Hello Dr. Blake,
I am orthopaedic nurse and also a marathoner. I've been dealing with posterior tibial tendonitis now for going on 4 years...it has never really been 100%, but has times of intermittent improvement. I have a flexible flat foot and I wear custom orthotics.
Anyway, I just completed a trail marathon yesterday and it flared out of no where in the first mile...it had been doing just ok and now it's swollen again and pretty painful to walk.
Dr Blake's comment: You do know that you should have pulled out of that marathon??
I am to call my doc whenever I want to proceed with an MRI (we talked about this months ago) since I've had it for so long. I've tried obviously the orthotics + stability shoes, PTT bracing (which does help-but I've worn it so long I was getting peroneal nerve irritation!), physical therapy and I've been on diclofenac BID for almost a year now and have even tried a medrol dose pack. I've also of course taken rest time from running and didn't run for almost 2 months...did only pool running and it just came back again when I started running.
Dr Blake's comment: For the bracing, try placing some padding between the skin and the brace to protect yourself. Also, if you are going to be on any anti-inflammatory drugs, like diclofenac, for a long time, always pulse it (like 10 days on, 4 days off, or 5 on 2 off) to give your body a rest from the toxicity.
I'm going to get the MRI to see what the tendon health is like...but we've talked about debridement before and was wondering you thoughts on that. I am nervous that it will just give me lots more downtime and then it will just come back again. I'm not sure what to do at this point and was looking for some good advice!
Arleen (name changed)
Dr Blake's comments:
Thanks for the email. I am glad you could run a marathon, especially on trails, with your injury. Normally means you have a first degree tendon injury, not a partial tear (2nd degree). The second degree and third degree need surgery so much more frequent than first degree. First of all, if you felt pain at the first mile and continued to run another 25.2 miles, then you deserve this flareup. That breaks so many rules of injury rehabilitation. Since I am now recovering from my own stupidity, which made my back so much worse, I will not cast the first stone however. I do know how frustrating it can be when you have had this for 4 years!!!
The posterior tibial tendon unfortunately plantar flexes the ankle along with stabilizing the subtalar joint. It is the subtalar joint that is protected with orthotics and stable shoes. The posterior tibial tendon still can get irritated when it assists the achilles tendon in pushing you off the ground. No brace, orthotic, or shoe can help that. So, if you have posterior tibial tendon problems, and if you want to run, you have to be on a great posterior tibial strengthening program. You did not mention these in your email, and they are vital to be able to run along with the shoes, braces, and orthotic devices. The following link may help you with your rehabilitation.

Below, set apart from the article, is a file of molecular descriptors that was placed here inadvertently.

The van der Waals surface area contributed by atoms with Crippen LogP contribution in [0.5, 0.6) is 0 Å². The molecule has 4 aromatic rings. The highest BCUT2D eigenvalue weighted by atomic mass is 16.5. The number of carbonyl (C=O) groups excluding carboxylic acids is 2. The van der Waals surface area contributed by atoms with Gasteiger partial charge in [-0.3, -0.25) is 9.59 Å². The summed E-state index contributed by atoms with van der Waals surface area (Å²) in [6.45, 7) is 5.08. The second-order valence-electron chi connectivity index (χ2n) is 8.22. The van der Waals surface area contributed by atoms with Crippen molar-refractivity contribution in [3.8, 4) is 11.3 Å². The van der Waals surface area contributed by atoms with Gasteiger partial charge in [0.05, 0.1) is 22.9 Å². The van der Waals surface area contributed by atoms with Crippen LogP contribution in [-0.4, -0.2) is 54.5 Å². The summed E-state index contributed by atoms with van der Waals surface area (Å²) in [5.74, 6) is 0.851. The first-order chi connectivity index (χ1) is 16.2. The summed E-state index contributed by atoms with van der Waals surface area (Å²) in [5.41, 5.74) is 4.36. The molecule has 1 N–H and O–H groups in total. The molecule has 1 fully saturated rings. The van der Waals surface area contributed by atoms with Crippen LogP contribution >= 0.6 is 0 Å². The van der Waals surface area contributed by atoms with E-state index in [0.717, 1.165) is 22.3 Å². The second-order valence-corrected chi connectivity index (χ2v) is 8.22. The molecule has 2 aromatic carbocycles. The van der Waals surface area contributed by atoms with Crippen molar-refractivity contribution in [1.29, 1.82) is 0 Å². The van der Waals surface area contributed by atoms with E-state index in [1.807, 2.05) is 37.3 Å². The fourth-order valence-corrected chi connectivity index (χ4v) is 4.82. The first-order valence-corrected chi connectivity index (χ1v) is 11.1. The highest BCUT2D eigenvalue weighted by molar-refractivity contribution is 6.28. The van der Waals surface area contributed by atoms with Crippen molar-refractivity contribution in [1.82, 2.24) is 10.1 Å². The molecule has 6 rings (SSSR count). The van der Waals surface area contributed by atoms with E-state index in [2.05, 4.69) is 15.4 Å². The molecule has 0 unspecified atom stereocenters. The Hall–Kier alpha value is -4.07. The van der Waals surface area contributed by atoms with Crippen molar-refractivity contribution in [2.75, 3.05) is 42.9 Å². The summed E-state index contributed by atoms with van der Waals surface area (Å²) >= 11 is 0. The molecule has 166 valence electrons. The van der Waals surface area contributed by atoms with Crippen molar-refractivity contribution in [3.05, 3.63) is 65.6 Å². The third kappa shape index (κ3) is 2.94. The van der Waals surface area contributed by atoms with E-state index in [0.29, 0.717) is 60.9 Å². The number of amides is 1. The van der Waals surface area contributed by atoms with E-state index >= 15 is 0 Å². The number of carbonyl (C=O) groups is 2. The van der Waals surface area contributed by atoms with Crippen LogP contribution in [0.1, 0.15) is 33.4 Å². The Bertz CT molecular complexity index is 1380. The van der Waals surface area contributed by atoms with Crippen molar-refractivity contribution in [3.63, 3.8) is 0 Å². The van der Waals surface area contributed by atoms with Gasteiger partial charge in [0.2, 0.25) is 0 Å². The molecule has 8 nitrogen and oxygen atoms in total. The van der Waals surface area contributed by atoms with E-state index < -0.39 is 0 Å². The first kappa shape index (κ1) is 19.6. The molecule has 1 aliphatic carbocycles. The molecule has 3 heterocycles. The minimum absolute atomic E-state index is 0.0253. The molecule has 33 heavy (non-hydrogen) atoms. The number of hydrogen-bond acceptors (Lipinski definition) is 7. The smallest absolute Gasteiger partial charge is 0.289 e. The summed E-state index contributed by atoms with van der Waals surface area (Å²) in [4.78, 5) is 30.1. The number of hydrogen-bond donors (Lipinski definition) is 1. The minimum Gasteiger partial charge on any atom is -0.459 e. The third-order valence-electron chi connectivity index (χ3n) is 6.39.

The MRI will really tell us a lot more about the tendon than we know now. But, MRIs with tendon disease are only a part of the picture. Your job right now is to get over the flareup. You are probably in a removable boot I hope speeding up the calming down of the tendon. You should also be icing 3 times daily. And figuring out which of the 6 types of posterior tibial strengthening you can do without irritating it. These are:
Strengthen a tendon from the minute you hurt it. But, it can not hurt while you are strengthening. Does your orthotics stabilize you well? That could be an area to improve. So many different designs on orthotics. You want to feel that it supports you well and your weight is very centered through your feet. Make sure you combine stable orthotics with stable shoes that are power laced. Make sure, even though you are frustrated with your injury, that you do not function with pain (this can only make things worse).
What do I know about debridement? Tendon surgery is very successful in general, but the surgeon and team of physical therapists must understand tendon physiology and function. This is vital in the days after tendon surgery with the initial advice given to you by the surgeon. Achilles tendon rehabilitation is the same and yet different than posterior tibial tendon surgery. Both tendons, yet very different functions. Where debridement goes wrong, is typically in the understanding of its rehabilitation. Before surgery on the posterior tibial tendon, the patient must have great orthotics, not just orthotics, understand the subtleties of posterior tibial strengthening, not just have a theraband in the house, know how to differentiate when to ice and when to heat, not just read a handout on icing, and select a physical therapist knowledgeable of this surgery so that after surgery when the time comes, physical therapy can be started.
Arleen, I know this is alot to deal with and I am sorry. Calm yourself down and allow the tendon to become pain free again. Understand that surgery on a tendon takes 2 years to rehabilitate, with typically no running at all for 9 months up to 15 months. You will have alot of time to cross train, to strengthen. Most patients can make any tendon 3 times stronger than it is, but do not give themselves a chance. After going through surgery, most patients want to give themselves that chance finally. And it definitely helps in their recovery. I hope this helps. Rich